Black boxes ‘damaged’ in Iran air disaster

Debris from the plane was littered around the crash site.
A day after an Iranian passenger plane crashed in flames killing all 168 people on board, aviation officials were Thursday examining the aircraft’s damaged flight data recorders to try to determine the cause of the disaster.

Caspian Airlines flight 7908 — a Russian-made Tupolev Tu-154M — plunged to the ground and disintegrated minutes into its flight from Tehran to the Armenian capital, Yerevan, officials said. Flight data recorders were recovered Wednesday from the crash site — a smoldering crater strewn with charred plane pieces and tattered passports –but Iranian media reported the so-called “black boxes” had been badly damaged. “If efforts to retrieve data from the boxes fail, they will be sent back to the country that has produced them so that they could be repaired in order to find the reason behind the crash,” Transport Ministry official Ahmad Majidi said, according to Press TV. A team of investigators from the Russian Interstate Aviation Committee is expected to join the crash scene investigation to work alongside Iranian aviation authorities, the agency said on its Web site. See a map of the crash location » An agency official declined to comment further, saying the plane was operated by an Iranian company and nothing is known about it. A Tupolev representative told CNN the manufacturer will not comment until the aviation committee releases its report on the crash. Conversations between the pilot and the ground were normal and did not indicate any technical problems, the Press TV reported, citing the managing director of Iran’s airport authority. Wednesday’s disaster was the fifth major airline accident this year, following crashes of planes flown by Colgan Air, Turkish Airlines, Air France and Yemenia Airways. A US Airways pilot managed to land his plane safely on the Hudson river in New York in January, with no major injuries, after the plane lost power.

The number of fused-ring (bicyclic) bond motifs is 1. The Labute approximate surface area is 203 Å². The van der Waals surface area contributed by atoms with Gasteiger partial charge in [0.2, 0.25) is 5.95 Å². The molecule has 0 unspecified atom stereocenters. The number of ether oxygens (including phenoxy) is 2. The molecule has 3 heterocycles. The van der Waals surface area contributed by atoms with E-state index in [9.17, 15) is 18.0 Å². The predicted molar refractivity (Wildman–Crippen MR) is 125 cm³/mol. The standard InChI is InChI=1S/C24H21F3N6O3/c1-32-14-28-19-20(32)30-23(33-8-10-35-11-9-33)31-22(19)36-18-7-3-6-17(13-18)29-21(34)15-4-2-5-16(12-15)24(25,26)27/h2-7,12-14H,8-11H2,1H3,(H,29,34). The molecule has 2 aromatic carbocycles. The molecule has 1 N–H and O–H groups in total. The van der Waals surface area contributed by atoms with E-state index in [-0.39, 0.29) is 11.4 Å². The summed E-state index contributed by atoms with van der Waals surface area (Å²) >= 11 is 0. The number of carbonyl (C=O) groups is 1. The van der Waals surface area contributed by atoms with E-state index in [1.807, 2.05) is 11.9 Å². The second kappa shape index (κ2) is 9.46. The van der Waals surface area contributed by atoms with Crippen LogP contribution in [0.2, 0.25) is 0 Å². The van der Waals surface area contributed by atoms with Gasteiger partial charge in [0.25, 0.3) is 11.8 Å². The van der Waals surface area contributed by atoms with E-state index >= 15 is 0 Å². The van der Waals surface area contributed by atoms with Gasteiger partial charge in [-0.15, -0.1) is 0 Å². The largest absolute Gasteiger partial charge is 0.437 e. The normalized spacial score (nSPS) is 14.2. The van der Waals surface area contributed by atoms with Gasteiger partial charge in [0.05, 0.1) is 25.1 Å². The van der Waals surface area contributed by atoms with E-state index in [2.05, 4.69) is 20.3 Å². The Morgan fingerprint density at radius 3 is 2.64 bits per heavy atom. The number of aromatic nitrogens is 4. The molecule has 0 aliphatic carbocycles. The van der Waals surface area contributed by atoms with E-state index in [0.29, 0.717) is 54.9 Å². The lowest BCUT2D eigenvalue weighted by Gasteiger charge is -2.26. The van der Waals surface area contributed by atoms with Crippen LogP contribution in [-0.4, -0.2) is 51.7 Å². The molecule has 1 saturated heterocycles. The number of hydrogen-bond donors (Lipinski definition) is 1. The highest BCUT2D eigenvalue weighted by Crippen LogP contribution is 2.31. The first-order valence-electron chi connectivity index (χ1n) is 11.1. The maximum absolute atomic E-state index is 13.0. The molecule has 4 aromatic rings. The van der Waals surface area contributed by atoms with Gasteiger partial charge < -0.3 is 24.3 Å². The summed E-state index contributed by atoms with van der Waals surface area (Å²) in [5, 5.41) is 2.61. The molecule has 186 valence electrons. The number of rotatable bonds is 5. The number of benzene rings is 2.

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Aviation analyst Kieran Daly told CNN that many aircraft operating in Iran are aging Tupolevs, some dating back to the 1970s. He described Tupolevs as “workhorses of the old Soviet aviation system.” But he said the Caspian Airlines fleet is based on a slightly newer design, dating to the late 1980s and early 1990s. Pictures from the scene were “consistent with a high-speed impact,” he said. But he added that there could be large debris not seen on television, and that could change his analysis. Watch Daly talk about the crash » The Tupolev 154 is essentially banned in the West because it does not comply with European noise and pollution regulations, but it has a safer-than-average accident record, aviation safety expert John Wiley told CNN.